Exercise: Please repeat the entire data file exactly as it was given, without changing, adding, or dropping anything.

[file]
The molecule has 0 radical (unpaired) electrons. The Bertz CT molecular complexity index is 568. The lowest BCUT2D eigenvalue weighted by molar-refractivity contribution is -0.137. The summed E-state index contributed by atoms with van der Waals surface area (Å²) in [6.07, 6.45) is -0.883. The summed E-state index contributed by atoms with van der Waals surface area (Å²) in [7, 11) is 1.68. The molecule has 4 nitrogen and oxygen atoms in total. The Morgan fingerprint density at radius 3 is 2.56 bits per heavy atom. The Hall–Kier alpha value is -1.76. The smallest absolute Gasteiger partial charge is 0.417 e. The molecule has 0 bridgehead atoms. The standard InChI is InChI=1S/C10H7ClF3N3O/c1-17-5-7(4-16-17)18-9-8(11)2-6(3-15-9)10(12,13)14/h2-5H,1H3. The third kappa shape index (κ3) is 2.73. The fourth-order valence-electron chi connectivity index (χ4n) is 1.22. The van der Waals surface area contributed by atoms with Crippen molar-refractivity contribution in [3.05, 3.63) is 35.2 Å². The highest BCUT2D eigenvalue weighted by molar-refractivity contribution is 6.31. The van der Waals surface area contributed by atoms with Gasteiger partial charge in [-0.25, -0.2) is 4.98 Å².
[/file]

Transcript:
The molecule has 0 radical (unpaired) electrons. The Bertz CT molecular complexity index is 568. The lowest BCUT2D eigenvalue weighted by molar-refractivity contribution is -0.137. The summed E-state index contributed by atoms with van der Waals surface area (Å²) in [6.07, 6.45) is -0.883. The summed E-state index contributed by atoms with van der Waals surface area (Å²) in [7, 11) is 1.68. The molecule has 4 nitrogen and oxygen atoms in total. The Morgan fingerprint density at radius 3 is 2.56 bits per heavy atom. The Hall–Kier alpha value is -1.76. The smallest absolute Gasteiger partial charge is 0.417 e. The molecule has 0 bridgehead atoms. The standard InChI is InChI=1S/C10H7ClF3N3O/c1-17-5-7(4-16-17)18-9-8(11)2-6(3-15-9)10(12,13)14/h2-5H,1H3. The third kappa shape index (κ3) is 2.73. The fourth-order valence-electron chi connectivity index (χ4n) is 1.22. The van der Waals surface area contributed by atoms with Crippen molar-refractivity contribution in [3.05, 3.63) is 35.2 Å². The highest BCUT2D eigenvalue weighted by molar-refractivity contribution is 6.31. The van der Waals surface area contributed by atoms with Gasteiger partial charge in [-0.25, -0.2) is 4.98 Å².